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Re: Today's call: summary on user agent compliance

From: Tamir Israel <tisrael@cippic.ca>
Date: Thu, 07 Jun 2012 13:08:08 -0400
Message-ID: <4FD0DFF8.9010809@cippic.ca>
To: David Singer <singer@apple.com>
CC: Rigo Wenning <rigo@w3.org>, "public-tracking@w3.org (public-tracking@w3.org)" <public-tracking@w3.org>
Hi there,

I think this raises a very valid point, which extends well beyond the IE 
default scenario. Allowing any point in the chain to second guess 
signals that are *facially* valid,  but assert compliance. This could be 
problematic, no?

On 6/7/2012 12:30 PM, David Singer wrote:
> On Jun 7, 2012, at 8:05 , Rigo Wenning wrote:
>
>> On Wednesday 06 June 2012 15:00:00 David Singer wrote:
>>> You might have good reason.  But it's still not compliant.  I sent
>>> you "Please do X", and you replied "No, I won't, I don't believe
>>> you."  I don't think you can describe that as *compliant*.  You
>>> might think it *justified*.
>> For the record and as a personal opinion. I expressed a totally
>> different opinion on the call. This was not taken into account.
>>
>> If the TPE allows you to send an NACK ("No, I won't" full stop),
>> then it is compliant to say No. It may not be privacy enhancing, but
>> it is compliant. If the TPE contains no way to (explicitly or
>> implicitly) say "No, I won't" then we go into very troubled water,
>> socially and legally!
> I think you need to explain this.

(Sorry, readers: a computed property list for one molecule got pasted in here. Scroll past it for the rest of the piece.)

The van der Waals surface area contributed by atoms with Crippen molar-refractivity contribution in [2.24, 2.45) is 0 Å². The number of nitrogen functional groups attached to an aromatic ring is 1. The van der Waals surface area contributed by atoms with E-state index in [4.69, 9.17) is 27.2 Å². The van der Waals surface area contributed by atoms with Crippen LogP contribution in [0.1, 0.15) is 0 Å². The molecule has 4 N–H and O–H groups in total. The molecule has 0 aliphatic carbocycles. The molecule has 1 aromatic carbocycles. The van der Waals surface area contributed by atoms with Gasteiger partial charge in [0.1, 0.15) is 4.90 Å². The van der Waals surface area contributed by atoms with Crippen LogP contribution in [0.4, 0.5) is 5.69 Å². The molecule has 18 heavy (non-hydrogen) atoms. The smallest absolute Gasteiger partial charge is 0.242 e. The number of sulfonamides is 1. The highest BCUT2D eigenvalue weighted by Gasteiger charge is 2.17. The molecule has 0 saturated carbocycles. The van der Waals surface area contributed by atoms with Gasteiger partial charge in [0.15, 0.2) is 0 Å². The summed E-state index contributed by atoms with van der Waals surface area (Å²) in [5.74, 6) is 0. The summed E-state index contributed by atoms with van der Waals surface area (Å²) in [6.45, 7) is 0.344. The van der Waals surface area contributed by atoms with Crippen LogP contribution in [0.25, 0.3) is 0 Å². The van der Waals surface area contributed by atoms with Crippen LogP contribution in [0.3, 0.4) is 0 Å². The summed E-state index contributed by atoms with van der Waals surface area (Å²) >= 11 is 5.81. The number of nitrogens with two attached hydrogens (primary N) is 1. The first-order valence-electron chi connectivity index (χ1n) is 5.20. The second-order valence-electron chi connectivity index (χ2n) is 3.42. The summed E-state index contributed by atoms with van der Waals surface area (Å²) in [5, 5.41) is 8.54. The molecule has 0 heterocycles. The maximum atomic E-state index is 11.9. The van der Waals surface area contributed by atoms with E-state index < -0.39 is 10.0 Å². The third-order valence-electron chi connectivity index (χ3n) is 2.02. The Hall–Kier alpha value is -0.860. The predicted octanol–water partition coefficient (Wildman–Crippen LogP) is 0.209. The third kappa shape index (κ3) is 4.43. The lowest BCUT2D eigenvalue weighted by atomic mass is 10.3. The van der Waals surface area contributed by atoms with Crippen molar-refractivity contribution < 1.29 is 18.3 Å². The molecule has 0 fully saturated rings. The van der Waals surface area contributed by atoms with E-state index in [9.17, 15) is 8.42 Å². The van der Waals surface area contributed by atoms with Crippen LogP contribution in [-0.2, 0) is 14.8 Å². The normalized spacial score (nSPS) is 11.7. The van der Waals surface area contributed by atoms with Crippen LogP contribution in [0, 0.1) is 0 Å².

>
> It's a choice to implement DNT (on either end), but once you do, your obligations -- what you signed up for -- should be clear (for both ends).  "Yes, we implement DNT and comply with the W3C specifications" should mean that both ends should know what to expect of the other.
>
> Defining that "I'll stop tracking unless I don't feel like it" as *compliant* makes it basically unpredictable what will happen.
>
>> It means that the user can force the
>> preference on the server.
> Nobody is forcing anyone to implement DNT, but once they do, it should be clear what is expected of them: and that needs to be more than "exercise their own judgment over what to do and what not to do".
>
>> The only option is then that the server
>> can silently give up compliance which could be seen as misleading.
>> If I would be a server in this situation, I would give up compliance
>> immediately for all DNT because this is legally untenable.
> These are strong words, which I don't see supported.
>
> Imagine a function
>
> "Y = SQRT(X)
>
> This returns the square root of X, unless the system has reason to believe that the caller didn't need a square root at this time, whereupon it returns something else."
>
> Seriously, this is a useful definition?
>
>> Shane argued many times in other areas that if we fail to honor, we
>> can do so, but have to alert the UA.
>
> *That* I agree with.  At the moment, it's even hard to detect whether the server claims one or more permissions, or believes it has an exception grant from the user.
>
>
> Overall, the way to get good behavior in any protocol is to strive to be *more compliant* than the other end.  At the moment, people are arguing that they should be allowed, encouraged even, to be *less compliant* (because you would ignore a DNT signal from users who did, in fact, mean it).  This is a race to the bottom, and a recipe for something worthless.
>
> David Singer
> Multimedia and Software Standards, Apple Inc.
>
>
Received on Thursday, 7 June 2012 17:09:13 UTC

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